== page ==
Secondhand Smoke Still a Problem

We may think that in these days of smoking being prohibited in so many public places, the risks of second hand smoke would have become negligible but recent research has shown that this is not so. A CDC study has shown that secondhand smoke in cars is a particular risk, especially to younger people.

The study looked at students’ exposure to secondhand smoke due to traveling with a parent or a friend and found that most kids were exposed to rather a lot of secondhand smoke; even small amounts of which can be risky. Even opening the car window will not protect the other car passengers from this risk, so the CDC has advised that families shouldn’t permit smoking in cars or homes.

Secondhand Smoke Still a Problem

Cigarette smoke contains many or all of the harmful chemicals such as benzene, carbon monoxide, chromium, cyanide, formaldehyde, lead, nickel, polonium, etc. and these are bad for people even in very small quantifies because these are not only toxic to health but they are also carcinogenic (known to cause cancer).

The Mayo Clinic has the following advice for those who want to avoid secondhand smoke:

  1. Have a No Smoking rule indoors. Help and encourage a smoker partner to quit. If you have a guest who wants to smoke, politely inform him about the rule and direct him out of doors.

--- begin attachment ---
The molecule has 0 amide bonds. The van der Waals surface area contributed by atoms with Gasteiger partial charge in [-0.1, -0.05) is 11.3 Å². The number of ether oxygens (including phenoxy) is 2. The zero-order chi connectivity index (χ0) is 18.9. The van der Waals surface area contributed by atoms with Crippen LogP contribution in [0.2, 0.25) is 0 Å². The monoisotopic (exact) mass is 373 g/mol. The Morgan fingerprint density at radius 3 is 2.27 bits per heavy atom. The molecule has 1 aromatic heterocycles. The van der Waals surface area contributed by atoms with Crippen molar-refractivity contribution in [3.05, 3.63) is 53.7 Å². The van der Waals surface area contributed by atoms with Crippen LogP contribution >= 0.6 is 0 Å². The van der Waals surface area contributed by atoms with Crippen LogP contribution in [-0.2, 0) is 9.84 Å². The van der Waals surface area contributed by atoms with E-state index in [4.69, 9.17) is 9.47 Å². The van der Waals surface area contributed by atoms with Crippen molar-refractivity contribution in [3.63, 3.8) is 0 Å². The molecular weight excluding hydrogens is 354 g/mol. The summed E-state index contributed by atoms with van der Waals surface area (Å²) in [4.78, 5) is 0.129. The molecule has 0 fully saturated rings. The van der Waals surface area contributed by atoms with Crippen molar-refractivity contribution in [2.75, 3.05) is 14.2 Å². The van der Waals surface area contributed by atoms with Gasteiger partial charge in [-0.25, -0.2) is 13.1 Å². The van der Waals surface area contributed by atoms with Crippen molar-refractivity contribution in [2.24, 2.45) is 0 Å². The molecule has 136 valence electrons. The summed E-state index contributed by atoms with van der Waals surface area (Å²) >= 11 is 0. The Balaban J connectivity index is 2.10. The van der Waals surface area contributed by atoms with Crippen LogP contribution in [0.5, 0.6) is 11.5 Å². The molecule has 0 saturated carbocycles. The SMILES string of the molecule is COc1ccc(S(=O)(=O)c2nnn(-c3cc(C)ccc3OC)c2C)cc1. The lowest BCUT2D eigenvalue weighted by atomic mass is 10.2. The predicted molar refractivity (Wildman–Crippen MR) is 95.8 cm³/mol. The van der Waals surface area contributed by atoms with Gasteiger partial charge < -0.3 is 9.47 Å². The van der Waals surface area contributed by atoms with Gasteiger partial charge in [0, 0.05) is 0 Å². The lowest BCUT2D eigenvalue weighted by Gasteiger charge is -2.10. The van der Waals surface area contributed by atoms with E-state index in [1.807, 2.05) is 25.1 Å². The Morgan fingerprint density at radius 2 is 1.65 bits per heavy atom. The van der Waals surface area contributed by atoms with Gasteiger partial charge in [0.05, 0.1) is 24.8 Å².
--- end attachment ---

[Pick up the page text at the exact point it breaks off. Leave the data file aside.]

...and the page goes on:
2. Visit only those restaurants that do not allow smoking at all. Who knows how much of the smoke from the smoking segment will waft your way!
  3. Have a no smoking policy in the car as well which is enforceable for everyone.
  4. Distance yourself from smokers as far as possible, even if you do have to stay with one.
  5. Pick no smoking facilities for kids and the elderly to lower their exposure to second hand smoke.

Additionally you can avoid this risk at the work place by choosing not to look the other way about smoking rules in the office. If there are smoking restrictions already in place, make sure that they are enforced. And if such regulations are not in place, campaign to have them created and enforced. Remember ventilation is not an effective enough antidote to second hand smoke.

Also remember that there is a slight danger from third hand smoke. This is from the residue of smoke and chemicals that linger on the skin, clothing or hair of a smoker, furniture and upholstery.